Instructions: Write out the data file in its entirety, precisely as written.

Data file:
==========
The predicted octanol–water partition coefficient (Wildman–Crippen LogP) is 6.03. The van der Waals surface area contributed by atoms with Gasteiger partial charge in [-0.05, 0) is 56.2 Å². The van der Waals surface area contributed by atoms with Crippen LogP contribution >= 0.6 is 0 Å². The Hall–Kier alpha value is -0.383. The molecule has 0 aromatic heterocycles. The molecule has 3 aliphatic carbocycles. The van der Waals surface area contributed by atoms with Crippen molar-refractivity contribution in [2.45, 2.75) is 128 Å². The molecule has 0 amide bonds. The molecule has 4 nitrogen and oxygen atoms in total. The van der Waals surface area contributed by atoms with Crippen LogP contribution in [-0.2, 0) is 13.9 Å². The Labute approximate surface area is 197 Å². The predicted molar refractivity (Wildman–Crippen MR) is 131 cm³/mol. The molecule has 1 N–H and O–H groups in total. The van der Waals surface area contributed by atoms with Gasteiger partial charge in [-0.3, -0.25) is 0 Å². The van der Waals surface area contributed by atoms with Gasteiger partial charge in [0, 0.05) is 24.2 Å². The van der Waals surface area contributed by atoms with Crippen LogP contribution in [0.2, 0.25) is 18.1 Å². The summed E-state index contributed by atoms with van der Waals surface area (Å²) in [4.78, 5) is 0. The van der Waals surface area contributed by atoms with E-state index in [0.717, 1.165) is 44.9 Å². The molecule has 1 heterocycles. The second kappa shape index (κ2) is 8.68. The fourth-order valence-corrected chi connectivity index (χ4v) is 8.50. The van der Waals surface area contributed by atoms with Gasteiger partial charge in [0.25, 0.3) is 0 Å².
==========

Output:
The predicted octanol–water partition coefficient (Wildman–Crippen LogP) is 6.03. The van der Waals surface area contributed by atoms with Gasteiger partial charge in [-0.05, 0) is 56.2 Å². The van der Waals surface area contributed by atoms with Crippen LogP contribution >= 0.6 is 0 Å². The Hall–Kier alpha value is -0.383. The molecule has 0 aromatic heterocycles. The molecule has 3 aliphatic carbocycles. The van der Waals surface area contributed by atoms with Crippen molar-refractivity contribution in [2.45, 2.75) is 128 Å². The molecule has 0 amide bonds. The molecule has 4 nitrogen and oxygen atoms in total. The van der Waals surface area contributed by atoms with Crippen LogP contribution in [-0.2, 0) is 13.9 Å². The Labute approximate surface area is 197 Å². The predicted molar refractivity (Wildman–Crippen MR) is 131 cm³/mol. The molecule has 1 N–H and O–H groups in total. The van der Waals surface area contributed by atoms with Gasteiger partial charge in [-0.3, -0.25) is 0 Å². The van der Waals surface area contributed by atoms with Gasteiger partial charge in [0, 0.05) is 24.2 Å². The van der Waals surface area contributed by atoms with Crippen LogP contribution in [0.2, 0.25) is 18.1 Å². The summed E-state index contributed by atoms with van der Waals surface area (Å²) in [4.78, 5) is 0. The van der Waals surface area contributed by atoms with E-state index in [0.717, 1.165) is 44.9 Å². The molecule has 1 heterocycles. The second kappa shape index (κ2) is 8.68. The fourth-order valence-corrected chi connectivity index (χ4v) is 8.50. The van der Waals surface area contributed by atoms with Gasteiger partial charge in [0.25, 0.3) is 0 Å².